Phu, an alumnus from Vol.5, also supported Mouse’s discussion fully.
He first discussed the need for economic and systemic change to the global healthcare system that will deliver effective service to people worldwide. He introduced the examples of the insurance-based US healthcare system, and the public healthcare system of the UK., where he is studying, and pointed out the merits and demerits of these systems. Many minds must come up with, he said, ways to utilize the benefits of public health, and also introduce the aspect of economic completion to continue to improve the quality of services of healthcare.
He also mentioned importance of integrating technologies to areas such as pediatrics, as many children are suffering from chronic diseases, but these diseases are left unnoticed due to lack of instant access to medical professionals or even useful information. He believes tele-health startups and entrepreneurs then come into play, to tackle such issues. Phu finally discussed the good changes brought about by Covid-19, especially the ongoing change in the medical community including adaptation to virtual, technological services that bring enough medical services faster than ever.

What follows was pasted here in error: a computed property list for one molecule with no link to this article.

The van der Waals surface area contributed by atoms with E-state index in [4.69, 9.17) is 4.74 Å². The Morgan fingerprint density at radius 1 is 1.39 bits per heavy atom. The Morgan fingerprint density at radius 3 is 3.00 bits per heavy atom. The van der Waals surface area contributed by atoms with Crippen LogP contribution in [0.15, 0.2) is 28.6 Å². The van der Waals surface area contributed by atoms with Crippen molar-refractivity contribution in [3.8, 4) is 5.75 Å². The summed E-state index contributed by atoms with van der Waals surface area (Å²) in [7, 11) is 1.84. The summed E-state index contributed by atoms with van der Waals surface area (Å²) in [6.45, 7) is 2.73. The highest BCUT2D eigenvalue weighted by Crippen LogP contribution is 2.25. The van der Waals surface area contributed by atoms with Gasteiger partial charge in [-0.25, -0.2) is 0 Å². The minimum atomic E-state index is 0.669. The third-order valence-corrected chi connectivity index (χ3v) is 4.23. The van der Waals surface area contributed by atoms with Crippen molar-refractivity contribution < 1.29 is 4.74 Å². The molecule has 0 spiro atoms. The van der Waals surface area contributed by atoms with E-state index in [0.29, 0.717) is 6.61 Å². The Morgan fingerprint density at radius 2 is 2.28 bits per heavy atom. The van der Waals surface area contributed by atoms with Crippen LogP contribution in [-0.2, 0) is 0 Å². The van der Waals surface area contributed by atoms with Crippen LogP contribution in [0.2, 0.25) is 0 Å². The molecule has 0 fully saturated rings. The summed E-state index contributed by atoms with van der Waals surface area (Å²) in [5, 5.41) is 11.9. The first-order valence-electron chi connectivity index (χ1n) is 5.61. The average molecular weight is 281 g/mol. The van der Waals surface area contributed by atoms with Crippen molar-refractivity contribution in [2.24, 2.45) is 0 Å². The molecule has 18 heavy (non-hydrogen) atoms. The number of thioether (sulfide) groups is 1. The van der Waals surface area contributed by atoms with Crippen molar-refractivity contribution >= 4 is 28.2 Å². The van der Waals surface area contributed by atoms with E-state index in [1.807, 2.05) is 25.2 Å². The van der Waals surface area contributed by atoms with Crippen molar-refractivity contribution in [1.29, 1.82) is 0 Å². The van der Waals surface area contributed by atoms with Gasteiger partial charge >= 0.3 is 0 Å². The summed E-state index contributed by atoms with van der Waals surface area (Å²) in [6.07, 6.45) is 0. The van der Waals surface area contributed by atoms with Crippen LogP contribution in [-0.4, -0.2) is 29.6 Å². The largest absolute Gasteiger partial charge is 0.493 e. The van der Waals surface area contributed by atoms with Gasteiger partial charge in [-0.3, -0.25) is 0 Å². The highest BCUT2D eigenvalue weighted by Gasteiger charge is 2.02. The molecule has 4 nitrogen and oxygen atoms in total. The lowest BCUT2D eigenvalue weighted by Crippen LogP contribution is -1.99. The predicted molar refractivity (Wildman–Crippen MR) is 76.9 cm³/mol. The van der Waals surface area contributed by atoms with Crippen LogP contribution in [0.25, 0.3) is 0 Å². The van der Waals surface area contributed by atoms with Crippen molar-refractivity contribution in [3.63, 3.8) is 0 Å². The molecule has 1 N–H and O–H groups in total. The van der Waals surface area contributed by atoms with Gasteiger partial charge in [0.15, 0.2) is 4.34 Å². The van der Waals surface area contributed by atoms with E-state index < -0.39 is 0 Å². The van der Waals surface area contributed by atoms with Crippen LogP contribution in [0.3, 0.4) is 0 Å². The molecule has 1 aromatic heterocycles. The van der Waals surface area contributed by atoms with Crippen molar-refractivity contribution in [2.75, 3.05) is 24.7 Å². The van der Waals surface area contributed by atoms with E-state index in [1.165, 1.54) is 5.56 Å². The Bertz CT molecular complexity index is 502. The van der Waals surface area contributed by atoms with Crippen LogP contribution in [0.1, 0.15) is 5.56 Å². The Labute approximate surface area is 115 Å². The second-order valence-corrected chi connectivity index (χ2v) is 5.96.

Mouse appreciated the different perspectives and angles provided by UE and Phu and concluded combining the wisdom of many bright minds is exactly what society needs to come up with a better solution for world problems, especially in a difficult time like Covid-19.
5. International Relations
|Mr. Kota Watanabe
|Ms. Sydney Picar Mateo
|the Philippines, Vol.1
University of the Philippines (Diliman Campus)
Inspired by his past participation in TYCA, Kota currently majors in Political Science and Economics at university in Tokyo, basing himself in a seminar on Japanese Diplomacy, and taking classes which captures international relations both from the perspective of politics and economics, such as International security and trade.
His vision for 2040 is clear and strong. “Global Peace and Prosperity via Diplomacy”.